The Coligny Calendar is the name given to a fragmented bronze plaque discovered in 1897 near Coligny in France. It is a calendar that has been attributed to the Celtic Sequani tribe. It is dated to the 2nd century AD, written in Roman script in Gallic and is the longest known document in that language.
Paul Dunbavin in his Atlantis of the West proposed that the Coligny Calendar might be considered a lunisolar calendar. Some years later in 2005 he returned to the subject in Under Ancient Skies and devoted Chapter 5 plus Appendices A & B to a discussion of Critias 119d, which relates how the kings of Atlantis met alternatively every five and six years. Dunbavin suggests that this is reflected in the Coligny Calendar and that it possibly had antecedants that would bring its functions back to the time of Bronze Age Atlantis. Dunbavin’s reaction to the Calendar is best quoted – Now it is this passage more than any other that convinces the present author (Dunbavin) of the authenticity of the Atlantis myth“.
Alexios Pliakos, a Greek student of ancient calendars, presented a paper to the 2008 Atlantis Conference entitled A hidden Calendar in the Atlantis Story. He focused on the same Critias 119d text and like Dunbavin has independently concluded that the reference to the five and six years is strong evidence “that Atlantis did not lie in Plato’s imagination.”
There has been attempts to link the Coligny Calendar with the much earlier stone engraving found at Knowth near Newgrange in Ireland(a). A extensive and more speculative discussion of the Calendar is to be found on a New Zealand website(b).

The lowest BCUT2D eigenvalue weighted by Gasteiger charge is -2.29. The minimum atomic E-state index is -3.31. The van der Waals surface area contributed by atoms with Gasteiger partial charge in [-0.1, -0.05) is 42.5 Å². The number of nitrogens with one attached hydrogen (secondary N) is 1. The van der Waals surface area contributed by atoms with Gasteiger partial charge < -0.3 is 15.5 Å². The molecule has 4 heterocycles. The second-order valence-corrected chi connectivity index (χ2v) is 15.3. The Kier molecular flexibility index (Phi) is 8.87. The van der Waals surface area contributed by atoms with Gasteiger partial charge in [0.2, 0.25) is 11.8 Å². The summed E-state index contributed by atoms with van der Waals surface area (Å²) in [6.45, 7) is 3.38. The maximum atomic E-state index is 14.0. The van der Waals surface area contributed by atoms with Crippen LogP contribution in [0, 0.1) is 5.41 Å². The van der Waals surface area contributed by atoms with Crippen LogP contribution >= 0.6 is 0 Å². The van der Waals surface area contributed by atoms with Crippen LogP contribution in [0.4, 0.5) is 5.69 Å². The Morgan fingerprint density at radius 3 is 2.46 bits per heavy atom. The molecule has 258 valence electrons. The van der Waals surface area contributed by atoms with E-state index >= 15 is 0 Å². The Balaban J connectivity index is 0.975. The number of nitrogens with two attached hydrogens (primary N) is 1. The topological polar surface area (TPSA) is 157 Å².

*(a) http://www.sequanicalendar.com/egg.html (Link broken Nov. 2018)
A Lunisolar Calendar is hidden within the Atlantis story according to a paper presented to the 2008 Atlantis Conference by Alexios Pliakos. Lunisolar calendars have been in use since ancient times in many cultures(b), indicating the phases of the moon as well as the passage of time through the solar year.
Pliakos believes[750.631] that Critias 119 d2-d4, which refers to the convening of the Atlantean kings every five and six years, contains a previously unknown lunisolar calendar of 11 years duration with an accuracy of 0.09 days per year. As he also claims that it could have been applied in both 9600 BC and 12th century BC, it cannot be used to date the time of Atlantis. However, he points out that this 11 year lunisolar calendar is in conformity with the development of calendars generally adding to the improbability of the Atlantis story being an invention.
*In a recent paper by Ashley Cowie, he explains how the Hittite shrine of Yazilikaya, at least in part, could have been used as a lunisolar calendar. Eberhard Zangger, an expert on the ancient history of the region, has also identified astronomically related features at the site (d).*
Paul Dunbavin, in his Atlantis of the West[0099.319], has offered a speculative explanation for the fifth and sixth year meetings of the Atlantean kings based on the fragments that make up the French ‘Coligny Calendar’(a) .
David Ohrenstein has a short blog on the significance of ‘five and six’ from megalithic times to that of the Egyptians and later the Maya(c).